That said, I cannot prove GMOND is true. However, dark energy can also reproduce the MOND acceleration scale (ao = 1.2 E-10 m/s^2). Dark matter and dark energy are equivalent. DM particles have mass and self-gravitation but they also have repulsive force. Their net effect is weak repulsion. The basic equation is:
      Gaussian – dark matter = MOND

      The observed MOND effect is the combined effects of Gaussian gravitational attraction and dark matter/dark energy repulsion. It doesn’t require any fudge factor. Once a threshold gravitational acceleration is reached, MOND will appear at various radii without adjusting mass density (constant). The basic equation translates into accelerations:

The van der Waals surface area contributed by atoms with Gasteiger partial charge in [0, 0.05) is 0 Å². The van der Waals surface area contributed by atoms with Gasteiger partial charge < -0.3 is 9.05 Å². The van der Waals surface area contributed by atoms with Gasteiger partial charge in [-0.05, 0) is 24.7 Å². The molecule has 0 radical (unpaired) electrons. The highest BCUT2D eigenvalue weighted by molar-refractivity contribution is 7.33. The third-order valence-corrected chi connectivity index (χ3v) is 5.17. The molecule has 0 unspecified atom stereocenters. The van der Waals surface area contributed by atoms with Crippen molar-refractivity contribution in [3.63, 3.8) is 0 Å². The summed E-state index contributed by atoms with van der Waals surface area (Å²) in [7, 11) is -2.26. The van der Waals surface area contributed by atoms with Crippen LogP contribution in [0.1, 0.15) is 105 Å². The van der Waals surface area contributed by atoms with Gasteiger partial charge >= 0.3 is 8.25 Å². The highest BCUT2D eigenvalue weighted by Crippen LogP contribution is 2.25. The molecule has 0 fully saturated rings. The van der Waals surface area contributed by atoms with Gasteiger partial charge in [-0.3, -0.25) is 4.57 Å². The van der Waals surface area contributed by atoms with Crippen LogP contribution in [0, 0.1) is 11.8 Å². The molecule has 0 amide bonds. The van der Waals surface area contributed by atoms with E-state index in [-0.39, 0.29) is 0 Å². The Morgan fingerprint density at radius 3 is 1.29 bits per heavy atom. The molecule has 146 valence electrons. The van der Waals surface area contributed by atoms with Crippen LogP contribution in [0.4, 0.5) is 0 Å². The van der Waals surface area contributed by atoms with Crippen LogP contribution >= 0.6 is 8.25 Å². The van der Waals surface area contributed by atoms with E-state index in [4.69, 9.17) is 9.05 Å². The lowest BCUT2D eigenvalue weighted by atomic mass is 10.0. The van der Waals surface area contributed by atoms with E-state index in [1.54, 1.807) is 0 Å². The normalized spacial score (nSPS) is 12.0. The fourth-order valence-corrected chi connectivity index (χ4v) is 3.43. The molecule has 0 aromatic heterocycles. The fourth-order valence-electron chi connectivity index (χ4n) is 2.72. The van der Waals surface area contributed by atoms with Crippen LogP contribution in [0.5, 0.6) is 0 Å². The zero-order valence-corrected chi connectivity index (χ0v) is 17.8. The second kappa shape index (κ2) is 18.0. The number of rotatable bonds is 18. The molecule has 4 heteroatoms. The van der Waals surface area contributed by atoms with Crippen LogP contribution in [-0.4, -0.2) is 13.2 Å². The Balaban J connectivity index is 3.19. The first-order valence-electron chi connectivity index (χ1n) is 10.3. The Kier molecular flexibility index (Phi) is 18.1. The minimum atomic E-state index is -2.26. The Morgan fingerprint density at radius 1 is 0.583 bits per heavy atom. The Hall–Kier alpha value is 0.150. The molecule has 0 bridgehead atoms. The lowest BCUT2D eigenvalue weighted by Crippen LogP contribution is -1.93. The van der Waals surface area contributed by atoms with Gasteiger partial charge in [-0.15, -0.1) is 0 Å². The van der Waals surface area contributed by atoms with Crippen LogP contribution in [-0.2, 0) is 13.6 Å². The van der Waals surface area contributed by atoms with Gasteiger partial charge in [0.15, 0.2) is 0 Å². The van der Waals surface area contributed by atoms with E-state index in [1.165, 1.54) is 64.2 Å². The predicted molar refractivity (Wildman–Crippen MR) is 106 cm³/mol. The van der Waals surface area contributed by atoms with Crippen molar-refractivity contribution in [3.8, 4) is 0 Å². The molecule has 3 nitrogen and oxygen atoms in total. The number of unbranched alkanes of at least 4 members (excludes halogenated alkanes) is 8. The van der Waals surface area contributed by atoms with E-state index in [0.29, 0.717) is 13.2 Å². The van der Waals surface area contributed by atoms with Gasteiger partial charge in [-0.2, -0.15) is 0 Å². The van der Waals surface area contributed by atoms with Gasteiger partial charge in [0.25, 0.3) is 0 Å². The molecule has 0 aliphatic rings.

g – a = ao
      Where: g is threshold gravitational acceleration; a is acceleration due to dark energy (negative sign means repulsive force); ao is acceleration scale of MOND
      Substituting values in above equation:
      (1.8 E-10) – (6.0 E-11) = 1.2 E-10
      The value of a is obtained by solving my Cosmological Equations. This is from my Darkside Force theory.